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From Wikipedia, the free encyclopedia

CityMinneapolis, Minnesota
BrandingFox 9
OwnerFox Television Stations, LLC
First air date
January 9, 1955 (69 years ago) (1955-01-09)
Former call signs
  • KEYD-TV (1955–1956)
  • KMGM-TV (1956–1958)
Former channel number(s)
  • Analog: 9 (VHF, 1955–2009)
  • Digital: 26 (UHF, 2000–2009)
  • DuMont (1955–1956)
  • Independent (1956–1961, 1979–1986, 1988–1995)
  • ABC (1961–1979)
  • Fox (1986–1988)
  • UPN (1995–2002)
Call sign meaning
Minneapolis and Saint Paul (MSP is also the IATA code for Minneapolis-St. Paul International Airport, with KMSP as its ICAO code)
Technical information[1]
Licensing authority
Facility ID68883
ERP36.2 kW
HAAT435 m (1,427 ft)
Transmitter coordinates45°3′30″N 93°7′28″W / 45.05833°N 93.12444°W / 45.05833; -93.12444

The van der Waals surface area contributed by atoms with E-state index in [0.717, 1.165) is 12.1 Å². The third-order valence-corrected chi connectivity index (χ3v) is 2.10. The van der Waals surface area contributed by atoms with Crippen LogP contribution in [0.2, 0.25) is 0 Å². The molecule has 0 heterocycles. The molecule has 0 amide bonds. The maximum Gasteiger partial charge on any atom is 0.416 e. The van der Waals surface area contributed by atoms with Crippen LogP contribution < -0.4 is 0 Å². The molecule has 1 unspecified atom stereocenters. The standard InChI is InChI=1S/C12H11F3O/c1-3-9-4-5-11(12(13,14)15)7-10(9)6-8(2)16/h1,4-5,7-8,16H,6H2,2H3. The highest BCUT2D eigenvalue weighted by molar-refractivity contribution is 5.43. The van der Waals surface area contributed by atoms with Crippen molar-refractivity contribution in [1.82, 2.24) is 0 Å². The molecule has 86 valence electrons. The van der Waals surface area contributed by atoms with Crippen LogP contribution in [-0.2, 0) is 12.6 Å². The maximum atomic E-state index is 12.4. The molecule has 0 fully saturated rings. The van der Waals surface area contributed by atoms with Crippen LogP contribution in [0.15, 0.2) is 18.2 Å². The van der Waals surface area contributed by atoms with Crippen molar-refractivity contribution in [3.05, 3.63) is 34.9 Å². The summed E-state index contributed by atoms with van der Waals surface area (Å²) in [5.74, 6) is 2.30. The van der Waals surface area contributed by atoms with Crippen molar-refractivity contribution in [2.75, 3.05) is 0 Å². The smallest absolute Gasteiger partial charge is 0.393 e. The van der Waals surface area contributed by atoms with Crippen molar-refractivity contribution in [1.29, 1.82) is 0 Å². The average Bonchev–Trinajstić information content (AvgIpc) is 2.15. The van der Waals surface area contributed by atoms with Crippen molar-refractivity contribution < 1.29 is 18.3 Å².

Translator(s)see § Translators
Public license information

KMSP-TV (channel 9) is a television station licensed to Minneapolis, Minnesota, United States, serving as the Fox network outlet for the Twin Cities area. It is owned and operated by the network's Fox Television Stations division alongside MyNetworkTV station WFTC (channel 9.2). The two stations are located together on Viking Drive in Eden Prairie; KMSP-TV's transmitter is located in Shoreview, Minnesota.

KMSP-TV also serves the Mankato market (via K35KI-D in nearby St. James[2] through the local municipal-operated Cooperative TV (CTV) network of translators[3][4]), even though that area already has a Fox affiliate of its own.[5] KMSP is also carried on the main channel of KFTC (channel 26), a satellite station of WFTC licensed to Bemidji which serves the northernmost reaches of the Minneapolis–St. Paul television market.